intervals of length *T*(*I*) =
1/ν(*I*). The firing rate for a fixed input
current can be very easily calculated for IF-like neurons. However, this
idea can be extended to any other neuron model or real neurons in which the
function ν(*I*) can be computed numerically or
experimentally.

Because we are ultimately interested in the response of neurons to stochastic
inputs, the steady-state description alone does not suffice, yet it can be
easily extended to the case in which inputs change slowly compared to the
dynamics of the neuron under consideration—for instance, to an LIF
neuron with membrane time constant τ_{m} and gaussian white noise filtered with synaptic time constant τ_{s} ≫ τ_{m}. For more complex neurons, τ_{s} should also be larger than all other timescales present in the
system. We will show that although the timescale separation condition could
seem restrictive, the equations obtained are applicable even when the input
changes as fast as the dynamics of the neuron.

Let us assume that the condition that the neuron's dynamics is faster than
the synaptic time constant is satisfied. Then, during a time interval
Δ*t* shorter than τ_{s}, the current *I*(*t*) will be
reasonably constant. Therefore, during that interval, the neuron will fire
with a constant rate ν(*I*(*t*)) and
ν(*I*(*t*)) ×
Δ*t* spikes will be emitted. Since this spike
count can be smaller than one,
ν(*I*(*t*)) ×
Δ*t* < 1,
ν(*I*(*t*)) needs to be interpreted
as a firing probability rather than a firing rate.

*P*(

*I*) be the distribution of input currents, not necessarily time independent. For instance, in an Ornstein-Uhlenbeck process, the distribution will be a time-independent gaussian (Risken, 1989), but in general it can be skewed, bimodal, or flat, or have any other shape, and it can depend on time. Hence, the probability density that the neuron emits a spike can be computed by averaging the rate ν(

*I*(

*t*)) with the probability distribution of currents as We call this expression the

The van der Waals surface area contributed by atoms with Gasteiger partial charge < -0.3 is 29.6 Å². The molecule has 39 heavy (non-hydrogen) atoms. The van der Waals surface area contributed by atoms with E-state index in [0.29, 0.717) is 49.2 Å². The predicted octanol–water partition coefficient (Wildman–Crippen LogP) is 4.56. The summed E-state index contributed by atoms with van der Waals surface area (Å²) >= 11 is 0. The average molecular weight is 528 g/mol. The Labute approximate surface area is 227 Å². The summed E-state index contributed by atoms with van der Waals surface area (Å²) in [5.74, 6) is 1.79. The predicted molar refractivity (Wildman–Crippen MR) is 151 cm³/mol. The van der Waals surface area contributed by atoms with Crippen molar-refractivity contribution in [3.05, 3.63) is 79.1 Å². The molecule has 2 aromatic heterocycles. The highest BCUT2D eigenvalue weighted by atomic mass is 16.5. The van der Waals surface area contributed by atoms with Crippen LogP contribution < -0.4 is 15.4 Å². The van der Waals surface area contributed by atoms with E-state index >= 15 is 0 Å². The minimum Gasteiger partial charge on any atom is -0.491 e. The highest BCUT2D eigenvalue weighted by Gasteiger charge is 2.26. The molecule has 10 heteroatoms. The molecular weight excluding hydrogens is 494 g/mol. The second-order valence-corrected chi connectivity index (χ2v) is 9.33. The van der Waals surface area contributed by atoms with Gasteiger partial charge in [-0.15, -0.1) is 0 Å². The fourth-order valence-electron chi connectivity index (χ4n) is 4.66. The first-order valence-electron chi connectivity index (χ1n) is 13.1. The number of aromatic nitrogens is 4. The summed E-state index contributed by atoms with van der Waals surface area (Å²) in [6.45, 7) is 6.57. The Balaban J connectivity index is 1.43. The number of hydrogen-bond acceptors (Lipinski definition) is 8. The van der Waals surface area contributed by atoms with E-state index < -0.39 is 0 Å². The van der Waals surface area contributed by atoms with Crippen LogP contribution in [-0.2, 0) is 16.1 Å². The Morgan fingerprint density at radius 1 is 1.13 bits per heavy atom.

*adiabatic firing rate*, in analogy with the timescale separation technique introduced in the early developments of quantum mechanics by Bohr and Oppenheimer (1927) to deal with the slow motion of the nuclei in molecules. (See also Risken, 1989, for later applications of this idea in the field of stochastic dynamical systems to eliminate fast variables.) This equation shows that the firing rate of a neuron with slow stochastic inputs can be estimated using the input-to-rate transfer function of the neuron for stationary inputs and the distribution of the inputs. The calculations required to compute equation 2.1 are illustrated in Figure 1B. A complete proof of this result for general IF models and arbitrary forms of slow stochastic input processes is given in the appendix. Note that the current does not need to be a scalar.

The adiabatic expression of the firing rate is simple and generally valid
under the following conditions. First, the neuron should have a known
sustained response ν(*I*) for constant input current.
Second, the current has to be a slow enough stochastic process with known
distribution *P*(*I*). For stationary input
statistics, *P*(*I*) is the steady-state
probability distribution of the current.

*I*(

*t*)), Here, the time window

*T*over which the firing rate is averaged is much longer than the correlation time so that many independent realizations of the current

*I*(

*t*) occur. In this work we will focus on inputs with stationary statistics with finite correlation time.

#### 2.1.2. A Suboptimal Alternative Expression for the Firing Rate.

*I*, it will emit a spike at intervals

*T*(

*I*) = 1/ν(

*I*). This quantity is calculated as the inverse of the firing rate ν(

*I*) (since for fixed current, the spike train is periodic). Then we could estimate the mean interspike interval (ISI), denoted

*T*, by averaging

*T*(

*I*) with the known probability

*P*(

*I*) as From this mean ISI, the firing rate of the neuron can be estimated as ν = 1/

*T*, which is different from that given by the adiabatic expression, equation 2.1. We call equation 2.3 the fake adiabatic expression for the firing rate.

*T*) or variations of it (see equation 2.22), on the contrary, deviate systematically from the true firing rate. This is because averaging

*T*(

*I*) with

*P*(

*I*) introduces biases in the estimate of the mean ISI due to the oversampling of long ISIs (i.e.,

*T*(

*I*)s generated with strong input currents) relative to short ISIs (i.e.,

*T*(

*I*)s generated with weak input currents), a problem known as biased sampling (Cox & Lewis, 1966; Middleton, Chacron, Lindner, & Longtin, 2003). However, when the bias in equation 2.3 is corrected appropriately, the original expression for the firing rate in equation 2.1 is recovered, as expected. To see this, note that the implicit assumption in equation 2.3 that the current